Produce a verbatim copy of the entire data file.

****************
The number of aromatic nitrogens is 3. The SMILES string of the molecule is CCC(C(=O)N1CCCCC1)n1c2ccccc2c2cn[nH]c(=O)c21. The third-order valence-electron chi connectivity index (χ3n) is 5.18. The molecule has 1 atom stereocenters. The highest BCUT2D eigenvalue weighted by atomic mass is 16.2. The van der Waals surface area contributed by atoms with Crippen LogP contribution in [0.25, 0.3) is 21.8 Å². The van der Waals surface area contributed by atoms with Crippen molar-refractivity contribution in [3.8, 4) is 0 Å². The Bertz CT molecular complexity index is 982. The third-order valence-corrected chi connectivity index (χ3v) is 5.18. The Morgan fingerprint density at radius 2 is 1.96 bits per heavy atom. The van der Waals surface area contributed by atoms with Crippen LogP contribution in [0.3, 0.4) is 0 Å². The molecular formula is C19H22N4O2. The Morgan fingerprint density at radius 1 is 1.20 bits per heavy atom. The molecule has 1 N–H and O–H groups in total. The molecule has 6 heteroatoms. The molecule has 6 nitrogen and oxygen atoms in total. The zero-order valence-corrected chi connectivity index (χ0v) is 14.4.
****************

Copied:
The number of aromatic nitrogens is 3. The SMILES string of the molecule is CCC(C(=O)N1CCCCC1)n1c2ccccc2c2cn[nH]c(=O)c21. The third-order valence-electron chi connectivity index (χ3n) is 5.18. The molecule has 1 atom stereocenters. The highest BCUT2D eigenvalue weighted by atomic mass is 16.2. The van der Waals surface area contributed by atoms with Crippen LogP contribution in [0.25, 0.3) is 21.8 Å². The van der Waals surface area contributed by atoms with Crippen molar-refractivity contribution in [3.8, 4) is 0 Å². The Bertz CT molecular complexity index is 982. The third-order valence-corrected chi connectivity index (χ3v) is 5.18. The Morgan fingerprint density at radius 2 is 1.96 bits per heavy atom. The van der Waals surface area contributed by atoms with Crippen LogP contribution in [0.3, 0.4) is 0 Å². The molecular formula is C19H22N4O2. The Morgan fingerprint density at radius 1 is 1.20 bits per heavy atom. The molecule has 1 N–H and O–H groups in total. The molecule has 6 heteroatoms. The molecule has 6 nitrogen and oxygen atoms in total. The zero-order valence-corrected chi connectivity index (χ0v) is 14.4.